So, just a quick question. It seems like the whole buy a cheap AirAsia plane ticket is the best way to enter without any problems (or rather to board the plane to Bangkok in the first place).
Does it matter if you get a cheap flight sooner than the actual date you intend to leave? Do they just give you 30 days no matter what or would they only give me the amount of time until the flight?
#1 LaraP has been a member since 17/8/2009. Posts: 20
That's actually an interesting because I would have thought they just give you the full 30 days.
However, when I applied for a 2-month Indo visa, my exit flight was actually about 6-7 days prior to the end of the 2-month, and it was that earlier date that they wrote down as my visa expiry. But this was a special visa that I had to send away for prior to departure.
Usually when arriving in Thailand they don't actually bother asking. But I just read another post that they are starting to check up on this a bit more. This causes problems if you plan on leaving Thailand overland, say into Laos, rather than flying out as your ticket is effectively redundant if you don't want to use it.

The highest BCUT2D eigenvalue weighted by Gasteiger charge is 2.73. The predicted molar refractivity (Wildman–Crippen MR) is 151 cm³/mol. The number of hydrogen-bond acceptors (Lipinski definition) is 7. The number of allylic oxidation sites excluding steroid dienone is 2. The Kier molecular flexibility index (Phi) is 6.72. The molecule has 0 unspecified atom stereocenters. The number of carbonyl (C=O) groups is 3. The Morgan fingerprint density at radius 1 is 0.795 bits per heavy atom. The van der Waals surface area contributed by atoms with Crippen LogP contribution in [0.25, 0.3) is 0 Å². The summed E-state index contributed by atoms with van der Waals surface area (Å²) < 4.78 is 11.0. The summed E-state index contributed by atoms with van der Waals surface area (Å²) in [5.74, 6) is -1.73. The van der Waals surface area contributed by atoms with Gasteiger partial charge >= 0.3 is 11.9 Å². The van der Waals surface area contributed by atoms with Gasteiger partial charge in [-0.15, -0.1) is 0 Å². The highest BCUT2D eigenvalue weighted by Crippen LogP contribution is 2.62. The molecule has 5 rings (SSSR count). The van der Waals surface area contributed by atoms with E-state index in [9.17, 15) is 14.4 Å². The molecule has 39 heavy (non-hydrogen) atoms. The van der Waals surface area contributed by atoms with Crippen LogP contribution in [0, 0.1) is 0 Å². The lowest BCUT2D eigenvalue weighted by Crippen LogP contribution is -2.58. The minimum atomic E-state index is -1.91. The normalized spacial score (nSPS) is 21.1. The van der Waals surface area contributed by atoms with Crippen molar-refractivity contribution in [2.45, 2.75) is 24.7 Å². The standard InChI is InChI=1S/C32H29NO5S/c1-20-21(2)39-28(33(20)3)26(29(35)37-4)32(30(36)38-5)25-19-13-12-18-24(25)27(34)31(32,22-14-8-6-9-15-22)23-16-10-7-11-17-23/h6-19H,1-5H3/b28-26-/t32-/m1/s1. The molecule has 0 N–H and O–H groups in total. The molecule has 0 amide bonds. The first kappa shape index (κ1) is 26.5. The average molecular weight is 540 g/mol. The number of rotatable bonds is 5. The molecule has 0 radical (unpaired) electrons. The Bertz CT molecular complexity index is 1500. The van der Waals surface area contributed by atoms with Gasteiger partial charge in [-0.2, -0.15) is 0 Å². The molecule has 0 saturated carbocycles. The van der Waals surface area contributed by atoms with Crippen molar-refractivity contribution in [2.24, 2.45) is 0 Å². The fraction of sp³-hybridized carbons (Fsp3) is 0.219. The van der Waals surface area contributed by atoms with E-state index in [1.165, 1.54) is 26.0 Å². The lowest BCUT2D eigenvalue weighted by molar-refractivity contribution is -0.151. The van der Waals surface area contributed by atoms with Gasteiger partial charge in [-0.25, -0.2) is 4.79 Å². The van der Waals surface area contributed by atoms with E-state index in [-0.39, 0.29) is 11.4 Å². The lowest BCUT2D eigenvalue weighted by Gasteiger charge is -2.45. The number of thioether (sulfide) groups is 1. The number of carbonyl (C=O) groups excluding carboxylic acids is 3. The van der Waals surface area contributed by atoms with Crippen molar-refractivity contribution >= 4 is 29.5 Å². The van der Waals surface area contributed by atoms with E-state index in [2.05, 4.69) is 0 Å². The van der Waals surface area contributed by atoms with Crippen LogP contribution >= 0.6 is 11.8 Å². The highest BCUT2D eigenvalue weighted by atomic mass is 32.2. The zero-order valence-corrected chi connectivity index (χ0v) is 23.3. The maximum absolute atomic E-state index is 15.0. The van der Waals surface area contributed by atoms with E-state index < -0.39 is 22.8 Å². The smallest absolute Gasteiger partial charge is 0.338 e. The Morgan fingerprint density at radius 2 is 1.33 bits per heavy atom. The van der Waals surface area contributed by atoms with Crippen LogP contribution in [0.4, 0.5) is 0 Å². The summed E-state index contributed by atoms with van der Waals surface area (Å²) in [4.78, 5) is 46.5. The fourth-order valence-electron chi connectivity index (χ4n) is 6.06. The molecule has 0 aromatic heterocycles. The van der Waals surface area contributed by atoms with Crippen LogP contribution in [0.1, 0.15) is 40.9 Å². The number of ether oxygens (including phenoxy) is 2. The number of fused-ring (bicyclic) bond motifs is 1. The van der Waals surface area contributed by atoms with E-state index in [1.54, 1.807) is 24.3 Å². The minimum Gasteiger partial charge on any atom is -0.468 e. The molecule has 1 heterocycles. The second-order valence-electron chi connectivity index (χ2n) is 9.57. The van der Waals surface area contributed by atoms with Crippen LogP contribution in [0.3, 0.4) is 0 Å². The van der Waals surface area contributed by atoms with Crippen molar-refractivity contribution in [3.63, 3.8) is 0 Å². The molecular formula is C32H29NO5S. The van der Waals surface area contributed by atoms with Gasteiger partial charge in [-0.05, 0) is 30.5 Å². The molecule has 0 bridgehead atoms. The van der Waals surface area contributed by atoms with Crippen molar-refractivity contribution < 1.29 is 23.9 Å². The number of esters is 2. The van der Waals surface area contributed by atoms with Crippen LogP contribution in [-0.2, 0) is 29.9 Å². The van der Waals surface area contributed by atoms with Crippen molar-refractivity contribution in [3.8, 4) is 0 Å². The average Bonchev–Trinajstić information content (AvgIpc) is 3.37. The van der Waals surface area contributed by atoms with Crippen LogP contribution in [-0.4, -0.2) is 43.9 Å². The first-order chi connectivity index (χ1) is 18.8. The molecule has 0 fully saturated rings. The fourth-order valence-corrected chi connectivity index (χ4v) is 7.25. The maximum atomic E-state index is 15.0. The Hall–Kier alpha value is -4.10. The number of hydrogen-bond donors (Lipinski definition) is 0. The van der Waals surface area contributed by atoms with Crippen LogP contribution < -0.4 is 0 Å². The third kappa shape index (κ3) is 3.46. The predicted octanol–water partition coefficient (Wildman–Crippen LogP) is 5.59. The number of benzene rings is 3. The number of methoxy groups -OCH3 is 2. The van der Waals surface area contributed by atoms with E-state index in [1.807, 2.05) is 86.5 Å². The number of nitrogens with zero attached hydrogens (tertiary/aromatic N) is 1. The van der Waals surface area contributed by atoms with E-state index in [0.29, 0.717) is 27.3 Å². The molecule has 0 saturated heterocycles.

Aside from my arrival in Indonesia, I took my chances when crossing borders by not having an exit ticket, but had a typed up itinerary that showed my plans to leave the country within the visa period. Never had to use it though because no ever once questioned my plans when flying into Singapore, Thailand and Vietnam. Likewise, I wasn't asked when arriving overland in Malaysia and Cambodia.
But it's always a risk.
Actually, just rethinking your question, the problem is (as you point out), associated with the airlines letting you board the flight in the first place. But again, none of the airlines asked to see my ongoing tickets - which was Malaysian airlines when leaving NZ, and Air Asia mostly after that.
Most airlines ask when you board a plane in Europe but I've never been asked to provide proof of onward travel or a visa in Asia.
You'll get a 30 day entry stamp on arrival no matter what date your plane ticket is.
Ah cool - that's a relief to know it's always a 30 day stamp - hopefully they won't do what they did to you in Indonesia! It is very annoying with the airlines - the one I'm flying with just say they are entitled to ask but not sure if they actually do in practice - not really fancying taking the risk! Does anyone know if Vietnam Airlines ask for either of these before boarding?
#5 LaraP has been a member since 17/8/2009. Posts: 20